She continues, “I met Alex Tomkins (he lives in Nashville but I met him after I’d already moved!) ,and we just immediately hit it off and instantly spoke the same language. I sent him some of the iPhone demos I had made – one of them being “Oblivion” – and he started building tracks around that, and then we just kind of went on like that until it felt done, and then my husband Devan Skaggs added on a few instruments and mixed and mastered. It’s been a really fun and freeing experience, and I feel really proud that this is the just the beginning of this new music coming out. This song in particular is about my journey of becoming a young mom and all of the heartache I put myself through when I was young just wanting to feel wanted and seen and validated and how dangerous that cycle is, because you end up realizing that you can’t run away from yourself, and no one can fix you.”

I don’t think that I have ever known peace of mind,” Bigelow sings well into the song. “Skeletons fill my closets to the brim, so I keep it on the move as to not invite them in.” “Oblivion” is a true reckoning of the heart and soul: An open-eyed upheaval of the self that sees Bigelow uncovering “how it feels in pursuit of what’s real“: What it means to be vulnerable with others, and honest with yourself. We break more times than you can count, but we end up stronger and more self-assured in the long run because we know ourselves and we know what it took to get here. Well baby, my knuckles are bloodied for you.

When it comes to emotional wreckage, few artists can capture the bloodbath better than Victoria Bigelow. Truth be told, “Oblivion” is all the proof we need to know just how special her upcoming project will surely be.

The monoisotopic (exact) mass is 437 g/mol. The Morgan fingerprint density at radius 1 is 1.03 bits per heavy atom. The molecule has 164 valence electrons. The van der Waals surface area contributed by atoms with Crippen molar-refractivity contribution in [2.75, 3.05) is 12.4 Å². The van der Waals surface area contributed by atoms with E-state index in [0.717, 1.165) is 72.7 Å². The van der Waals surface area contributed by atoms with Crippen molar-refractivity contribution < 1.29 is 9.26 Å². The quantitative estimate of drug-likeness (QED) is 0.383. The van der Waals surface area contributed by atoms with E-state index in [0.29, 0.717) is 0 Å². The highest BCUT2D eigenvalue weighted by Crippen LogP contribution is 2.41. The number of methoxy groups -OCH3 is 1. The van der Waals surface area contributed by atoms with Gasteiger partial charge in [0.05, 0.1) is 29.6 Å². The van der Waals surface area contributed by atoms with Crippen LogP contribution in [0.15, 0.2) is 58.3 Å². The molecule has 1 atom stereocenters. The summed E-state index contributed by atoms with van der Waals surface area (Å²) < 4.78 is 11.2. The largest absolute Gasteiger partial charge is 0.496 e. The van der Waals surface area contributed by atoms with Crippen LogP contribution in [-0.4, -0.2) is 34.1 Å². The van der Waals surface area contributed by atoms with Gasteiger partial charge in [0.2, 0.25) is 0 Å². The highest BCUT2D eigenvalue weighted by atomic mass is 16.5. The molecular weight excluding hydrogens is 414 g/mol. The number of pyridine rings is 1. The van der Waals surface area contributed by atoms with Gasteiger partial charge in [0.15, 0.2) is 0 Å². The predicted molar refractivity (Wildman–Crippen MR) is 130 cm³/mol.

Well i took it bad
Like anybody would
When I found out I was too young to know
How to be any good
Told you in a cold sweat
Kicking rocks behind your house
Feeling like I’m fucking crazy
Damn, I’m just a baby
That’s just how it goes
When you’re on the road
And you’re searching for someone
To make you think you’re not alone
That’s just how it feels
In pursuit of what’s real
In pursuit of what’s true
Well baby, my knuckles are bloodied for you


Death Cab for Cutie

In my interview last week with Dave Depper, I boldly called Asphalt Meadows “one of Death Cab for Cutie’s most cathartic, disruptive, impressively cohesive, and utterly engaging albums to date.” The band’s brand new tenth album is a sonic and emotionally charged triumph brimming with nostalgia, introspection, and intimate moments of connection, and for me, these qualities shine brightest on the deep cut, “Pepper”:

Take a picture to remember this by
You’ll never hold all the details in your mind
Fillin’ your head with superfluous facts
Pushin’ out what you’re never getting back
And all that’s left is a version of the truth
A recollection that is often misconstrued
Sergeant Pepper with the faces of friends
But the names all elude you in the end
Kiss me just this one last time
Tell me that you once were mine